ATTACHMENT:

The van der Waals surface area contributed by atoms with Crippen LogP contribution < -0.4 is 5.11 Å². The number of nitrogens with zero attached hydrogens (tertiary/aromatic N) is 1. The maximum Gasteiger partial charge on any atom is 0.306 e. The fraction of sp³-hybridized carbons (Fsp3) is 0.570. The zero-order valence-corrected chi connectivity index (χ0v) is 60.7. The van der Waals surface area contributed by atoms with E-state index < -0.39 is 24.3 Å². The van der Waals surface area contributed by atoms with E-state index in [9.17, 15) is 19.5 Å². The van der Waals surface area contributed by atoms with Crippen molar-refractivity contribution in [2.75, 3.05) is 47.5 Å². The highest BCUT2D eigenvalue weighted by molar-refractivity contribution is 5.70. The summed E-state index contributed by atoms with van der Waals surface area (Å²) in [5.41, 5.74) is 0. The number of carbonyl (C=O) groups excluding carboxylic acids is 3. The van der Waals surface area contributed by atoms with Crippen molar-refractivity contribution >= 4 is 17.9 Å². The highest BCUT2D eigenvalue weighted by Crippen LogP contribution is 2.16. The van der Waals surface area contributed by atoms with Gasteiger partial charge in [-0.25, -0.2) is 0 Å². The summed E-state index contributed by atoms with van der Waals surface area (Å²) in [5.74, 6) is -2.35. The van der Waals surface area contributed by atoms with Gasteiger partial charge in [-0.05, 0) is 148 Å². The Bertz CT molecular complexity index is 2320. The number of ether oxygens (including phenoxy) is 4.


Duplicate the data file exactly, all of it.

The van der Waals surface area contributed by atoms with Crippen LogP contribution < -0.4 is 5.11 Å². The number of nitrogens with zero attached hydrogens (tertiary/aromatic N) is 1. The maximum Gasteiger partial charge on any atom is 0.306 e. The fraction of sp³-hybridized carbons (Fsp3) is 0.570. The zero-order valence-corrected chi connectivity index (χ0v) is 60.7. The van der Waals surface area contributed by atoms with E-state index < -0.39 is 24.3 Å². The van der Waals surface area contributed by atoms with E-state index in [9.17, 15) is 19.5 Å². The van der Waals surface area contributed by atoms with Crippen molar-refractivity contribution in [2.75, 3.05) is 47.5 Å². The highest BCUT2D eigenvalue weighted by molar-refractivity contribution is 5.70. The summed E-state index contributed by atoms with van der Waals surface area (Å²) in [5.41, 5.74) is 0. The number of carbonyl (C=O) groups excluding carboxylic acids is 3. The van der Waals surface area contributed by atoms with Crippen molar-refractivity contribution >= 4 is 17.9 Å². The highest BCUT2D eigenvalue weighted by Crippen LogP contribution is 2.16. The van der Waals surface area contributed by atoms with Gasteiger partial charge in [-0.25, -0.2) is 0 Å². The summed E-state index contributed by atoms with van der Waals surface area (Å²) in [5.74, 6) is -2.35. The van der Waals surface area contributed by atoms with Gasteiger partial charge in [-0.05, 0) is 148 Å². The Bertz CT molecular complexity index is 2320. The number of ether oxygens (including phenoxy) is 4.